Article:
Frequently Asked Questions (FAQ)

How do I sign up?
What if I don't have any construction skills?
Where will I work and how will I get there?
Does SBP provide lodging and meals?
Does SBP provide water at the job site?
What will the weather be like?
If I come with a group, will we all work together?
Does. St. Bernard Project charge a fee to volunteer?
Can you recommend any books or movies about New Orleans?
Can you suggest any good restaurants?
What do you suggest I do in my spare time?
What should I pack?
What makes a great volunteer?

How do I sign up?

Please contact the Volunteer Department at: volunteer@stbernardproject.org or if you do not have e-mail via phone at (504) 277-6831. When signing up, please include the dates you are interested in volunteering and the number of people in your group. Read more about what to expect as a volunteer at SBP here.

What if I don't have any construction skills?

Don't worry, we will train you! We've worked with lots of unskilled and skilled volunteers. A staff person manages each job site to ensure that volunteers work safely, have appropriate tools and follow St. Bernard Project (SBP) construction protocol. If you are not interested in construction work, there is a limited amount of administrative work. Please contact the Volunteer Department for more information about these types of opportunities.

Where will I work and how will I get there?

On your first day, you will report to the office for orientation. At that time we will assign you to a rebuilding project where you will most likely work at for the duration of your stay. We will give you directions to the job site but you'll have to provide your own transportation. Click here for transportation information

Does SBP provide lodging and meals?

Unfortunately SBP does not provide housing. Many of our volunteers stay at Camp Hope, a volunteer camp run by Habitat for Humanity that offers "three hots and a cot" or in hotels in the French Quarter. Sometimes, the homeowners cook lunch for volunteers, but please be prepared to provide lunch for yourself. Click here for a list of recommended restaurants.

Does SBP provide water at the job site?

Unfortunately, SBP does not have the funding to provide water for all our volunteers. So, please bring water, drinks or whatever you need to stay hydrated, especially during the summer.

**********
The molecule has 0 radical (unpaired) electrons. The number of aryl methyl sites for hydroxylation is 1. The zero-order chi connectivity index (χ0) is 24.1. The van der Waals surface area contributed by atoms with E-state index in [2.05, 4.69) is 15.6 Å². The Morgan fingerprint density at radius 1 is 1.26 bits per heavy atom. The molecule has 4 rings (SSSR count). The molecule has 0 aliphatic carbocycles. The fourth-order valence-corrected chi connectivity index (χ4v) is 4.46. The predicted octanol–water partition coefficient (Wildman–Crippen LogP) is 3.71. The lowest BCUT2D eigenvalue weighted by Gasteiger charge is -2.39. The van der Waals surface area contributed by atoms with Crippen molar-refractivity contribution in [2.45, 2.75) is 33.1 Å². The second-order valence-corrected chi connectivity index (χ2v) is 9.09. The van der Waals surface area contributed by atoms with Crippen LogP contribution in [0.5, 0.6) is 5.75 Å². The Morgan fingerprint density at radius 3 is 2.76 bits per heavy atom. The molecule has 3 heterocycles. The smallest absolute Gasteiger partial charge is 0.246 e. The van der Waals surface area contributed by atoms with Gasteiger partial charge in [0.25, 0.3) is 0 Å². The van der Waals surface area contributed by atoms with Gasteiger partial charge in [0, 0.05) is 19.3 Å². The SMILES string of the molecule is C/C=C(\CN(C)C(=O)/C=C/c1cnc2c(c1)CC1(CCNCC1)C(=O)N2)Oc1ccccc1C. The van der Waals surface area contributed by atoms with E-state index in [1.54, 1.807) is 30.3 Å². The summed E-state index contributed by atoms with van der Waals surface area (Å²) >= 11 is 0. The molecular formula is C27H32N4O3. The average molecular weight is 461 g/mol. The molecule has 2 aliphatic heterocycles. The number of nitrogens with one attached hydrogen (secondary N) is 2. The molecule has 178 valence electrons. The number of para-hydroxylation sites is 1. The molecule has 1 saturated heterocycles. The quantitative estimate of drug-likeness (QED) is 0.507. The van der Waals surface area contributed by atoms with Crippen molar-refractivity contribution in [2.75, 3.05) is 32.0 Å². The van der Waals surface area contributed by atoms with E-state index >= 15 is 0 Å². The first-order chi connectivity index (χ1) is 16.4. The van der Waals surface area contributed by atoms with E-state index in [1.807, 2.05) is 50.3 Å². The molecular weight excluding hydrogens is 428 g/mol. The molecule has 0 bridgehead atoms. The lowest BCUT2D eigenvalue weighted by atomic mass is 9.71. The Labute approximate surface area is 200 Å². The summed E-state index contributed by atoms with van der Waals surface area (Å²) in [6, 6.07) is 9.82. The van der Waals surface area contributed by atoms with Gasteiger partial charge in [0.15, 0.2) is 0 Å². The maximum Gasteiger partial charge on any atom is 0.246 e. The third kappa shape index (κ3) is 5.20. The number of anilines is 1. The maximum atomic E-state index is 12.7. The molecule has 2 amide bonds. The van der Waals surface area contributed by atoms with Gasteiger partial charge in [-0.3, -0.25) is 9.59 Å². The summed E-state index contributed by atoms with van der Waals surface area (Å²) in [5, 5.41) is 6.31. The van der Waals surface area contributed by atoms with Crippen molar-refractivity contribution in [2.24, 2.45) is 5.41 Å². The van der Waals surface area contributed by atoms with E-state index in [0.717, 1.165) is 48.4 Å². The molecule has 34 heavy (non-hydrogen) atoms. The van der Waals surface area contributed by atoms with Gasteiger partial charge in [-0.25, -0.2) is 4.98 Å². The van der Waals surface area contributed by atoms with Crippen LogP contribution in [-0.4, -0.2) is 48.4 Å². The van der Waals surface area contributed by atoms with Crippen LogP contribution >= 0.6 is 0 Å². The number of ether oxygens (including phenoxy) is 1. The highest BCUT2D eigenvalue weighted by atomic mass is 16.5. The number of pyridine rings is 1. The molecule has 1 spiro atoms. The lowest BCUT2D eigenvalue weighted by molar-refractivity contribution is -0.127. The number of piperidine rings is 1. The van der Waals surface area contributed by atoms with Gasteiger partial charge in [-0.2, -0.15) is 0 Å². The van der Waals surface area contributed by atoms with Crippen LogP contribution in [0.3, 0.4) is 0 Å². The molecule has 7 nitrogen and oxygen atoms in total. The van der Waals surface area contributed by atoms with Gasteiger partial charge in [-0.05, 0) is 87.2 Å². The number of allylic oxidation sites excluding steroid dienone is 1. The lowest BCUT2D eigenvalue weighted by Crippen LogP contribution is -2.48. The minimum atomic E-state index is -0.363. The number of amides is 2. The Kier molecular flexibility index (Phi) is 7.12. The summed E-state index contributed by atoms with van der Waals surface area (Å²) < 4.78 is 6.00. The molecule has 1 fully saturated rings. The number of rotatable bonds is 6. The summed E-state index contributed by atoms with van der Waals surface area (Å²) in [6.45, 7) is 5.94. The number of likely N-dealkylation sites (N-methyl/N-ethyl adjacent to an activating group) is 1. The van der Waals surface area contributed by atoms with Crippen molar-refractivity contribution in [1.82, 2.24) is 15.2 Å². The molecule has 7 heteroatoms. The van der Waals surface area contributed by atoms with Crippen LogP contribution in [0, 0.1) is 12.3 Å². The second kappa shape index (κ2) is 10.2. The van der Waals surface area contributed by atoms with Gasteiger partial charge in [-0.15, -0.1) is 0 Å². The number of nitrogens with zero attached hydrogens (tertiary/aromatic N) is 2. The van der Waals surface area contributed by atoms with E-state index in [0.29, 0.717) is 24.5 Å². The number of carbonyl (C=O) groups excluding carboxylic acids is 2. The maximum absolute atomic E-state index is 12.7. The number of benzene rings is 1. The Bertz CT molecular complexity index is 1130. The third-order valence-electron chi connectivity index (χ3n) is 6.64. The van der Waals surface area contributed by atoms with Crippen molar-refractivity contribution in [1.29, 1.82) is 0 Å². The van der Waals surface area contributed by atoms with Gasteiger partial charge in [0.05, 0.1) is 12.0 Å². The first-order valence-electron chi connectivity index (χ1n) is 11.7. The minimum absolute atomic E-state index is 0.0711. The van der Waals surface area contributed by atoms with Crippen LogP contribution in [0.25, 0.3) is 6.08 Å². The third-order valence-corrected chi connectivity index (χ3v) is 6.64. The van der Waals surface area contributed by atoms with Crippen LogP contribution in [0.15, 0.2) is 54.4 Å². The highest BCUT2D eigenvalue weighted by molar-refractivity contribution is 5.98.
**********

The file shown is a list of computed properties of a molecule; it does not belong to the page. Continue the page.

What will the weather be like?

From March to November it’s usually hot and humid but there is never a guarantee. Please check weather.com for the latest forecast.

If I come with a group, will we all work together?

It depends on the size of the group. The maximum number of volunteers we can accommodate at a rebuilding project is 15. Sometimes we can only accommodate 4 per house.

Does St. Bernard Project charge a fee to volunteer?

No! If you sign up with us, we just need you to register and be ready to work hard!

Can you recommend any books or movies about New Orleans?
Books
  • Brinkley, Douglass. The Great Deluge.
  • Horne, Jed. Breach of Faith: Hurricane Katrina and the Near Death of a Great American City.
  • Reed, Julia. Queen of the Turtle Derby.
  • Reed, Julia. The House on First Street.
  • Rose, Chris. 1 Dead in Attic.
  • Southern, Billy. Down in New Orleans.
  • Toole, John Kennedy. Confederacy of Dunces.
  • Wells, Ken. The Good Pirates of the Forgotten Bayous.
Movies
  • When the Levees Broke. Spike Lee.
  • Jazz. Ken Burns.
  • Trouble the Water. Carl Deal, Tia Lessin.
  •  

Can you suggest any good restaurants?

The area has an exciting and unlimited list of wonderful places to dine; various staff members and volunteers have raved about the following restaurants:

Near St. Bernard Parish

Captain Sal’s Chicken and Seafood - (504) 278-2050
A fast favorite, Captain Sal’s offers traditional Cajun food (some of the best and biggest po’ boys around) , New Orleans seafood , and Chinese cuisine.

Today’s Ketch
Seafood straight off the boat and into the pot! They have fresh seafood and homemade sides, all made to order.

Tony’s – (504) 271-5211
A St. Bernard classic, Tony’s has all the southern favorites you can imagine!

Bonsai Sushi Express
Da only sushi restaurant in da’ parish, Bonsai offers good sushi fast, and the staff is always exceptionally friendly.

Penny’s Cafe – (504) 272-0262
Classic diner food mixed with some Cajun flair.

WOW! Wingery
Classic wing restaurant; lots of good times to go around!

Rocky and Carlo’s – (504) 279-8323
A parish landmark with cafeteria style dining and something for everyone.

New Orleans

French Quarter
Coop’s Place
Bayona
Louisiana Bistro
Port of Call
Antoine’s
Café Du Monde

Uptown
Creole Creamery
Camellia Grill
Dick and Jenny’s
Mat and Naddie’s
Jacques-Imo’s
Juan’s Flying Burrito